AS BLUE TIDE washed over the electoral map last Tuesday night, it was hard not to believe that powerful forces were at work. Until Minnesota at last logged in for its favorite son Walter F. Mondale, the tiny District of Columbia was the only blemish on the Reagan carpet. In the television booths and living rooms, people talked of "landslides" and "mandates."
And with good cause, Reagan's 49-state sweep was as resounding as it was expected; the President garnered 59 percent of the popular vote, winning the support of men, of women, of young and old, and of the rich and not-quite-as-rich. Yet the winningest President in recent years was less politically helpful than some of his lower level friends might have hoped; Republicans were able to capture only 14 seats in Congress (not the 25-30 some GOP analysts had hoped for) and actually surrendered two seats in the Senate. The relatively frayed Reagan coattails do not diminish the President's own land-slide, but they do serve to put proper perspective on the nature of the 1984 "mandate;" Americans like Ronald Reagan, but they still have reservations about his party and his policies.
We hope that the President will bear this distinction in mind as he contemplates his second term agenda. Clearly a landslide victory is a sturdy political walking stick that can be called into service whenever the road gets rough in the next four years. Yet given the electorate's tepid reception of Reagan clones mouthing the President's line--Bay State businessman Rax Shamie comes quickly to mind--it would be dishonest to interpret the Reagan win as a green flag for the radical right.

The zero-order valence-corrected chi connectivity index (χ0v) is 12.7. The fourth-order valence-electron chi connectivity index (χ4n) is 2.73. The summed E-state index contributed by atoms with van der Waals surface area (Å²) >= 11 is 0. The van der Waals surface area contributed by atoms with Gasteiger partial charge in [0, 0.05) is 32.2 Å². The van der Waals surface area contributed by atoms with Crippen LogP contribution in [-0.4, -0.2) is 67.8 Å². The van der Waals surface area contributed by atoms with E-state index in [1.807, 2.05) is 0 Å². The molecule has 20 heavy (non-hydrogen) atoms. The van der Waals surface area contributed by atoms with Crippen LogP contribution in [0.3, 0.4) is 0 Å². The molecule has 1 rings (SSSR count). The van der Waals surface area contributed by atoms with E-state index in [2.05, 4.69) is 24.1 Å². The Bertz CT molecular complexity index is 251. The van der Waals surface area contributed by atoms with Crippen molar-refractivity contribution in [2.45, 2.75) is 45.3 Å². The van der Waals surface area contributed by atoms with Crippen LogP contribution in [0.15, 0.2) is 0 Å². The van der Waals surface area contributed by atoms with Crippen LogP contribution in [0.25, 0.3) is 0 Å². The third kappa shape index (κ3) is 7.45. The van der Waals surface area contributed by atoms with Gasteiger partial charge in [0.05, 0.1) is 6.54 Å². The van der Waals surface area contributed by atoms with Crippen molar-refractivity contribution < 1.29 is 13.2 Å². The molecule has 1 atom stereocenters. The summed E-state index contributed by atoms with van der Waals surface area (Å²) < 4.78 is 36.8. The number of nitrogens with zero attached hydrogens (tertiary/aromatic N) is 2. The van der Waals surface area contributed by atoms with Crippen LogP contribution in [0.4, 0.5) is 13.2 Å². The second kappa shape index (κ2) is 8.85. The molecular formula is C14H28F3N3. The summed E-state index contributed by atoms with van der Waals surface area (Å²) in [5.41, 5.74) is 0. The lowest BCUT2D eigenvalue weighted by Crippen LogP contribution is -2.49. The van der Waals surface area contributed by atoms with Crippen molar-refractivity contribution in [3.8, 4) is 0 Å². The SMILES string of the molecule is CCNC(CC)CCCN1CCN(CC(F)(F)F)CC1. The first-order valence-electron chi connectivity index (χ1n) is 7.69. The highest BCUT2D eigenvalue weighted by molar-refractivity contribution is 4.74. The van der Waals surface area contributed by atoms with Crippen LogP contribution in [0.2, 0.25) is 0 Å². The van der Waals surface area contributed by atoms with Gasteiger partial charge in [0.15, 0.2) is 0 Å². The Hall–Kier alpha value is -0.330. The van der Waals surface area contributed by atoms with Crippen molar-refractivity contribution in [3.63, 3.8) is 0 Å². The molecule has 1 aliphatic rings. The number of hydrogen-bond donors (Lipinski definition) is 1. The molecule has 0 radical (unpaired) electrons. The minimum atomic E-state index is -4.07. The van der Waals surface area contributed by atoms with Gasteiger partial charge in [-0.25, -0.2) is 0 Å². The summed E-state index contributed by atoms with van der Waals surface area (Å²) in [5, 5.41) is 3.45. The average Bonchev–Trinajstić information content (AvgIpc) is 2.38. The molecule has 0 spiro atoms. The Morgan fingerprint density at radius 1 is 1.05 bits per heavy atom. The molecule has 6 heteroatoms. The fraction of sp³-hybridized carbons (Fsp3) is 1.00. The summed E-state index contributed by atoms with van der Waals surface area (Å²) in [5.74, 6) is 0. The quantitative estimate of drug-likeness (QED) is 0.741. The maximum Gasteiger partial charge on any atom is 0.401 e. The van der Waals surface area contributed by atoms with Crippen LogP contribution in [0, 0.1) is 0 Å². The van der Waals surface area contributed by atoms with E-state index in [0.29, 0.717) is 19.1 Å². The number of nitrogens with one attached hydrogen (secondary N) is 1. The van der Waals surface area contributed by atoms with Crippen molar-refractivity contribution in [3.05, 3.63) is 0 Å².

It is clear that the Reagan mandate can be as flexible a tool as the President desires it tn be--one that can be used to defend more liberal policies from rightwingers as easily as to justify heightened conservatism. The election was, above all, a personal triumph for Reagan, and it could conceivably free him from the shibboleths of the New Right loonies hovering near the White House. Perhaps President will draw upon his margin of victory to pursue some limit in the size of the Pentagon buildup, in conjunction with continued domestic cuts and tax simplification. Even more hopefully, Reagan could use his victory margin as encouragement to move away from his hardline bargaining stance on arms control--in the interest of leaving office with some achievement in this area.
While we do not anticipate that Reagan will unveil a series of liberal reforms in his second term, we would welcome an interpretation of last week's mandate along these lines. If the President uses his strong victory to help forge pragmatic consensuses on major domestic and international issues rather than as an excuse to ignore the views of the minority who opposed him, he can prove wrong those critics who fear a second Reagan term will witness a feeding frenzy for the ideologues on the radical right. Such a response would represent true Presidential statesmanship.
At the same time, we hope the Democratic Party will also view the Reagan mandate for what it is rather than rush to embrace a more conservative agenda in a singleminded quest to regain the White House. American voters--even many of those who gave Reagan the thumbs up on Tuesday--still support Democratic stances on many of the issues of the day. As of now, there is no evidence that a Democratic lurch toward the right is necessary--let alone morally justifiable.